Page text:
The United States currently provides TPS to approximately 437,000 foreign nationals from 10 countries: El Salvador, Haiti, Honduras, Nepal, Nicaragua, Somalia, South Sudan, Sudan, Syria, and Yemen. TPS for Guinea, Liberia, and Sierra Leone expired in May 2017, but certain Liberians maintain relief under an administrative mechanism.

Per the Congressional Research Service, the United States enacted the TPS program Immigration Act of 1990. An obligation to enact such a program arose from 1967 United Nations Protocol Relating to the Status of Refugees. The protocol specifies that a refugee is a person who is unwilling or unable to return to his/her country of nationality or habitual residence because of persecution or a well-founded fear of persecution on account of race, religion, nationality, membership in a particular social group, or political opinion. The legal definition of a refugee in the immigration law is consistent with the U.N. Protocol.

TPS protection is available to foreign nationals within the United States who may not meet the legal definition of refugee or asylee but are nonetheless fleeing—or reluctant to return to—potentially dangerous situations.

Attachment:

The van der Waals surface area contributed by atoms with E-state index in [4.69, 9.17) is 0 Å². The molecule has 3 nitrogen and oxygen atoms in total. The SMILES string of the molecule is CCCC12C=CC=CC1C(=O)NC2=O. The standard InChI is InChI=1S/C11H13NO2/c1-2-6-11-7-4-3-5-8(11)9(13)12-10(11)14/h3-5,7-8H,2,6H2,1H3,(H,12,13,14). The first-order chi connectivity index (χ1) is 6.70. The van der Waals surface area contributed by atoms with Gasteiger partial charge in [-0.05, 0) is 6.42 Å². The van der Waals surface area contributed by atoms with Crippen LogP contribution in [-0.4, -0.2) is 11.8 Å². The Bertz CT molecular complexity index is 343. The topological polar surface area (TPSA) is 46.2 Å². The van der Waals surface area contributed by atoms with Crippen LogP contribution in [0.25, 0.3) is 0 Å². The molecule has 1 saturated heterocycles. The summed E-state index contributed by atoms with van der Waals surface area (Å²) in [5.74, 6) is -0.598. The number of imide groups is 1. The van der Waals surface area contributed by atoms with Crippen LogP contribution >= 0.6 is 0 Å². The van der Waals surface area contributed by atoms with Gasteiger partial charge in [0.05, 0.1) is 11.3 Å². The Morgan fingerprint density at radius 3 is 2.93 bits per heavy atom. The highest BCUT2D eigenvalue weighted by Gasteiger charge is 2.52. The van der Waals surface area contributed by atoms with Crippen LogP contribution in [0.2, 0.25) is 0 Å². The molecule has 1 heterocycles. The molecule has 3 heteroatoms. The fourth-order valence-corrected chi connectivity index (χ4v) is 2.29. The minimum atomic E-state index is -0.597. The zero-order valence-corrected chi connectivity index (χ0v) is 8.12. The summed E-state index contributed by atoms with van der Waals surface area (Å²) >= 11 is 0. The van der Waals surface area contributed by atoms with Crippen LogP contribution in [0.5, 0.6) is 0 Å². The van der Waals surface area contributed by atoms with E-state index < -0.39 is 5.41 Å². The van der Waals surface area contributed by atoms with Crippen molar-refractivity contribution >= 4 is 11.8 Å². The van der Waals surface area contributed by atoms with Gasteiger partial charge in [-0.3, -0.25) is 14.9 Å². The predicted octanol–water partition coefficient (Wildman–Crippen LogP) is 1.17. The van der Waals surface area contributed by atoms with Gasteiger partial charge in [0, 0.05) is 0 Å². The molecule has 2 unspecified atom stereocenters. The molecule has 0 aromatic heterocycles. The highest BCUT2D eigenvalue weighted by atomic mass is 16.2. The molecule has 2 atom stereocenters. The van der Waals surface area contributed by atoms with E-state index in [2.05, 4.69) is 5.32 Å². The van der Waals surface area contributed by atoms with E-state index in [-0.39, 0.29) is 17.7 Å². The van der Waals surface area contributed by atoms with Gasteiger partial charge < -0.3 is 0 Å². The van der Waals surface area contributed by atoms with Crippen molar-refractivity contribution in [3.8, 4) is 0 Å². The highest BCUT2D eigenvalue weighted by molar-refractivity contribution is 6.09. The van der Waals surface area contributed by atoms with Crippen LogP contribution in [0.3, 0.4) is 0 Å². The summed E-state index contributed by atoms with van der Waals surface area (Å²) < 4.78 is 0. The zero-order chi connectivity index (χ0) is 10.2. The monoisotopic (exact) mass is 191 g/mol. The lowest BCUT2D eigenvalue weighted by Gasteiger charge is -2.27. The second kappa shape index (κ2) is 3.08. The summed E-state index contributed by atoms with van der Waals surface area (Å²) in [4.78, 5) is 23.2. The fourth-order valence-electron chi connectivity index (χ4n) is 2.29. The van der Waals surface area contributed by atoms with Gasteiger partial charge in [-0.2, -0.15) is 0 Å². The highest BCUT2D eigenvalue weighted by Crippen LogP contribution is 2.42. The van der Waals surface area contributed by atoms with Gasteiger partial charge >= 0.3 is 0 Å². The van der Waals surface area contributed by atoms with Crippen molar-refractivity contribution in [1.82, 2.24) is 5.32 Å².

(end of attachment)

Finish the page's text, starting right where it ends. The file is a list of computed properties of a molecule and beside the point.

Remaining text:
Census experts argue against inclusion of citizenship question

April 1st, 2018

Members of the Census Scientific Advisory Committee said in a statement that the decision to include a question about citizenship was based on “flawed logic,” could threaten the accuracy and confidentiality of the head count and likely would make it more expensive to conduct.

The committee also said it worried about the “implications for attitudes about the Census Bureau,” an allusion to fears that the latest move jeopardized the bureau’s nonpartisan reputation.

The Census Project reports that all living former Census Bureau directors objected to adding a citizenship question. In a recent letter, six former directors — who served under both Republican and Democratic presidents — called adding the question “highly risky.”

Four of these same former Census directors also wrote to the U.S. Supreme Court in 2015 that asking about citizenship status in the decennial census “would likely exacerbate privacy concerns and lead to inaccurate responses from non-citizens worried about a government record of their immigration status.

The American Statistical Association wrote to Ross in January to “strongly caution” against adding the question.

Trump-Pence reelection campaign is pushing for the addition of question on the 2020 Census that would ask respondents whether or not they are U.S. citizens.

“The President wants the 2020 United States Census to ask people whether or not they are citizens,” states the new fundraising email. “In another era, this would be COMMON SENSE.”